for Irish fiddle, classical violin and guitar.
Duration: 22 mins.
Versions exist with string orchestra and chamber orchestra.
The piece is a continuous suite in seven movements, each of which makes up an emotional state which one might go through when coming to terms with the death of someone close.
The piece begins with an unusual mournful air which is played three times on the fiddle. The first time round it is solo/unaccompanied, second time round the guitar begins a spare accompaniment and third time round the violin enters with eerie harmonics and so the music builds into the next movement.
After the initial grief of death it is common for those grieving to go into shock. When someone is in such a state of shock they tend to be physically static or numb but their mind races with repetitive thoughts. So with this movement I echo that feeling with the repetition of a ‘fragment’ of a melody which eventually develops into a five part Reel. This Reel develops over pulsing guitar chords and sustained violin harmonies somewhat similar to the drones and regulators of Uilleann Pipes.
The ‘Shock’ Reel is repeated three times and gradually builds into a furious anger. As the music reaches its climax the violin takes over with a cadenza filled with Vivaldi-like arpeggios based on modes and rhythms commonly found in traditional Irish music.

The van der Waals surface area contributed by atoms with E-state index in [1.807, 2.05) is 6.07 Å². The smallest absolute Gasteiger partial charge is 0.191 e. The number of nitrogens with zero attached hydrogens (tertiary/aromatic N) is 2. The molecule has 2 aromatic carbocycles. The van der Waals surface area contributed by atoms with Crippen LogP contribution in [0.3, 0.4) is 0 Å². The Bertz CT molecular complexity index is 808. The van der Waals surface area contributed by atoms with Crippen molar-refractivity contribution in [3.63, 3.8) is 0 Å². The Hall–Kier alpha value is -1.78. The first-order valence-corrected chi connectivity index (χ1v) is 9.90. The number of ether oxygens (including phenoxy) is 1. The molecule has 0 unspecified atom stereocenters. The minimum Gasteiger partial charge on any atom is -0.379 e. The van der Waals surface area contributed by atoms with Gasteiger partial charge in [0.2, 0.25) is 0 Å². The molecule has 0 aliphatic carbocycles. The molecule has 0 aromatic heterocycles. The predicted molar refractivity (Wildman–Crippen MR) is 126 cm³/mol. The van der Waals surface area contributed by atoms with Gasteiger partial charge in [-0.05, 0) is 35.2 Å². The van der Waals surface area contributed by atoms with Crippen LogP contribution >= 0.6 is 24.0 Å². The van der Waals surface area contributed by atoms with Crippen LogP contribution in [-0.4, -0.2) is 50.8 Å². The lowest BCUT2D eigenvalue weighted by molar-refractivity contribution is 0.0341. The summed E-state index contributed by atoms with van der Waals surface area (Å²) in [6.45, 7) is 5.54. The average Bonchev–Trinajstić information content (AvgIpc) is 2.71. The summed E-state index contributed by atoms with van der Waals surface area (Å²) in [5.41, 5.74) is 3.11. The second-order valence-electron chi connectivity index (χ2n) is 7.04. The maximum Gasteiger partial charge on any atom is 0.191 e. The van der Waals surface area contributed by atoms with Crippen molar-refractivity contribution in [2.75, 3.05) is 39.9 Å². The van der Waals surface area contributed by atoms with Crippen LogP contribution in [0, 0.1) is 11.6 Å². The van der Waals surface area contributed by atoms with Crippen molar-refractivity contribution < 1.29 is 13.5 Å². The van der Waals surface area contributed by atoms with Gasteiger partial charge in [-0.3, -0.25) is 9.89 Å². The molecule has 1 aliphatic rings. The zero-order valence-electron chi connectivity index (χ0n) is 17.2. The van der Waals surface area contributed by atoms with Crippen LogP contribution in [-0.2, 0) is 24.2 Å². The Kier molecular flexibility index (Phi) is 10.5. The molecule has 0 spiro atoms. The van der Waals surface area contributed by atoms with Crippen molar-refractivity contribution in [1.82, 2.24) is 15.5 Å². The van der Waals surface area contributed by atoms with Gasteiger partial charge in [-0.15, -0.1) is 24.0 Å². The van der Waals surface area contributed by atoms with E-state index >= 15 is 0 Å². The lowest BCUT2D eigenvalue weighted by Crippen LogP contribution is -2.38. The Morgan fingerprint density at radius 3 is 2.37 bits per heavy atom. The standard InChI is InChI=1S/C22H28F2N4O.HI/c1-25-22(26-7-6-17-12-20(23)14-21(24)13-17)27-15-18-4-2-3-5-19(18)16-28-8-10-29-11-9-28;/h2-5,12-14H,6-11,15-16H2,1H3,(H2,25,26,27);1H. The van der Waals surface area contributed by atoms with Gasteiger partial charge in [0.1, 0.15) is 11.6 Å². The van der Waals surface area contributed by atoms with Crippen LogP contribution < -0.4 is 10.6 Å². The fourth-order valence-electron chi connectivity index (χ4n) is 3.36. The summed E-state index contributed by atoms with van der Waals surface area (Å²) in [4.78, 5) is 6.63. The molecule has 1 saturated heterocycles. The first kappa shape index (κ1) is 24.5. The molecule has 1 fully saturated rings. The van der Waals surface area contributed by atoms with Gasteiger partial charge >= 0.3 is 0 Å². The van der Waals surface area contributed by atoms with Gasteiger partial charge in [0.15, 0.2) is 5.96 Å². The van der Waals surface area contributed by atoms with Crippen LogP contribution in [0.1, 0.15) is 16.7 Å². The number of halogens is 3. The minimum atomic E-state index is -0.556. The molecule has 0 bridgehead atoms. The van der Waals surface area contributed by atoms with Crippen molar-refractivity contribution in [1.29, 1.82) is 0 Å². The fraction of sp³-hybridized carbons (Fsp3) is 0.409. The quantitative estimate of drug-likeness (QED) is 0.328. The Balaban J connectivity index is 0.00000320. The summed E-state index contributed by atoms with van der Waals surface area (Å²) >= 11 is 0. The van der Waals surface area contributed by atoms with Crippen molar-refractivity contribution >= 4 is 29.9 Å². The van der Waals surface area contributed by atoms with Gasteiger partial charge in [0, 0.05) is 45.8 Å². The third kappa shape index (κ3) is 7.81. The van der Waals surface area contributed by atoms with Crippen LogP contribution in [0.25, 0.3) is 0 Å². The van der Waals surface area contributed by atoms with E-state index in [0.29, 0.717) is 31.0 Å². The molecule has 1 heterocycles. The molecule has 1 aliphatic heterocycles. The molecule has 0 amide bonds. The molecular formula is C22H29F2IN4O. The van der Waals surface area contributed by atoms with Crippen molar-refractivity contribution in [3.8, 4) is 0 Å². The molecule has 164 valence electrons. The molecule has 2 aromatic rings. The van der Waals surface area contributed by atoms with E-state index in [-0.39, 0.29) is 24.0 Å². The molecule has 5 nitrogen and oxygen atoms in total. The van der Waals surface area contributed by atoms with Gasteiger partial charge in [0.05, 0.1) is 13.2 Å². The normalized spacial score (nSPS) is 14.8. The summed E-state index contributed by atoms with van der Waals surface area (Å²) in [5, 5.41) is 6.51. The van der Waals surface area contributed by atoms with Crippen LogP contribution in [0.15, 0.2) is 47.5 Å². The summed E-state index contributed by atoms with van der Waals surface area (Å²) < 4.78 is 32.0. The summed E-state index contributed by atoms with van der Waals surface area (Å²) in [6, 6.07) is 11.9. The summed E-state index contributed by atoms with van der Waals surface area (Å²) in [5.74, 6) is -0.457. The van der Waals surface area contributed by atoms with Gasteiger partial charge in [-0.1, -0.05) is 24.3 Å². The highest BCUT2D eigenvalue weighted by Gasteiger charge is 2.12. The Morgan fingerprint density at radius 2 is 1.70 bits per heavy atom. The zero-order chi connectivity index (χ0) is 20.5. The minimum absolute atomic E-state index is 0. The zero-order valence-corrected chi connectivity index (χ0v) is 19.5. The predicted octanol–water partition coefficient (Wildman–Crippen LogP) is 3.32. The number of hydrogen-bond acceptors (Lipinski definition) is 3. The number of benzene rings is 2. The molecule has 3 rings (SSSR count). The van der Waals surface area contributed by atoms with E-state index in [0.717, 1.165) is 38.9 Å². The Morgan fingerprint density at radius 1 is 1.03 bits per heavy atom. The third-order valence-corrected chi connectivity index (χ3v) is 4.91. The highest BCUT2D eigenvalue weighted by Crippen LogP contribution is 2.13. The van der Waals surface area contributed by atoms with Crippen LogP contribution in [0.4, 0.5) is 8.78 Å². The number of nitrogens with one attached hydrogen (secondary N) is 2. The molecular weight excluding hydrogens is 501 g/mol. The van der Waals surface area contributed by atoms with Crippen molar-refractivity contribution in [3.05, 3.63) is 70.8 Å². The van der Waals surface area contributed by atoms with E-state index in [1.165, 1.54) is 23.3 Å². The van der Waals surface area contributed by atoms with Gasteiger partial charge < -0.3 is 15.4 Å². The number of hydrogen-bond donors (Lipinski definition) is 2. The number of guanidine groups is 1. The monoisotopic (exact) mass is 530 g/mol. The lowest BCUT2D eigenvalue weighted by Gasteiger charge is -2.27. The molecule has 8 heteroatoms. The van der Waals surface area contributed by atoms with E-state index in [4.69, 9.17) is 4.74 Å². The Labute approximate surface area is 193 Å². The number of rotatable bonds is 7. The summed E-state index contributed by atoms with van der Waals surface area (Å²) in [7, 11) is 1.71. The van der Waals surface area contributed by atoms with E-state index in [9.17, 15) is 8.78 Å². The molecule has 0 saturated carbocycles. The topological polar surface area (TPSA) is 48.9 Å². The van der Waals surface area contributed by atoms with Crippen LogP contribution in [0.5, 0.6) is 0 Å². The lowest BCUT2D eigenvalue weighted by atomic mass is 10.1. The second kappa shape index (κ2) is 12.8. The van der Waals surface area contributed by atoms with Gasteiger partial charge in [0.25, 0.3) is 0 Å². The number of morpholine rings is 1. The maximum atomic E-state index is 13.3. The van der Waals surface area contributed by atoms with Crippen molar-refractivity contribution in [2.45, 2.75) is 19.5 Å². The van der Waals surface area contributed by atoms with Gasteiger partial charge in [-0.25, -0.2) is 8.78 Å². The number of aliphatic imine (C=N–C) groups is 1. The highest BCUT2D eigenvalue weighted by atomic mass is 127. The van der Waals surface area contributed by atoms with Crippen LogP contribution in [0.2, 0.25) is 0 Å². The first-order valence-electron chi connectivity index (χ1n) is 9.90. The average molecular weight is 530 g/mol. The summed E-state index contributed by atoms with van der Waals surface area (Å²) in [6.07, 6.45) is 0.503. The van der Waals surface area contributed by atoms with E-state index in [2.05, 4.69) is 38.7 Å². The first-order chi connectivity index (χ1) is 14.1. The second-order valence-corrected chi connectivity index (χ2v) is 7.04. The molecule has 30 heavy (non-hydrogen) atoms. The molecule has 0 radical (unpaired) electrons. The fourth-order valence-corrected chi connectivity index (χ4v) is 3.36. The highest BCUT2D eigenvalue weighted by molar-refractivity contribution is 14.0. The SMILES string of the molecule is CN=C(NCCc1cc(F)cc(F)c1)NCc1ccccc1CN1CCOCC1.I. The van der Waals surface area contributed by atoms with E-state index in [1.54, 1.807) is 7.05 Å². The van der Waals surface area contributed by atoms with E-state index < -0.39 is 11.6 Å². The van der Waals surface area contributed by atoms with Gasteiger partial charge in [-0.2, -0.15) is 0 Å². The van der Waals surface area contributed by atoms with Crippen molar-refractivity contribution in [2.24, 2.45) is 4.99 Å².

The ‘anger’ cadenza gradually dissipates into a slow arpeggio in a jig rhythm which eventually merges into a slow mournful Slide (in 12/8 time) played on the fiddle. Tears are represented by both the mournful nature of the tune and the use of harmonics in the guitar and violin accompaniment. The accompaniment gets gradually more elaborate as the ‘Tears’ Slide is repeated a number of times.
Following the ‘Tears’ Slide comes a form of tune I like to call a Slip-Slide, which is as the title suggests an amalgam of a Slip Jig and a Slide, i.e. a bar of 9/8 followed by a bar of 12/8. The nostalgic sense to this tune is eventually enhanced with the use of canonic counterpoint whereby the violin plays the tune a beat after the fiddle thus creating a form of echo of the past.
Following the nostalgia comes a feeling of determination that life must go on, yet it is very hard to let go of the bitterness that went before. So this movement reflects this musically by way of an unusual Reel which has a lot of dynamic tension, particularly enhanced by the guitar and violin accompaniment.
Once grief, shock, anger and bitterness can be overcome then it is time to celebrate the great things about those who have departed and so after all the mournful and angry music that has gone before comes a joyous ending with a Barndance which quickly turns into a Reel in the shining bright key of E Major. As the Reel progresses over a joyous chord progression the violin changes from Uilleann Pipes-influenced drones into a counterpoint melody to the fiddle Reel. Towards the end both instruments go into higher registers with canonic counterpoint enhancing the joyous feeling until the end.
While much of the music in this piece uses traditional Irish musical forms, no traditional melodies are used, in other words all the music is newly composed.
‘Music For The Departed’ was commissioned by West Cork Music for the 2006 Masters of Tradition Festival in Bantry, Cork.
It received its US premiere in April 2010 at the Irish Arts Center.
Another version exists with orchestra accompaniment.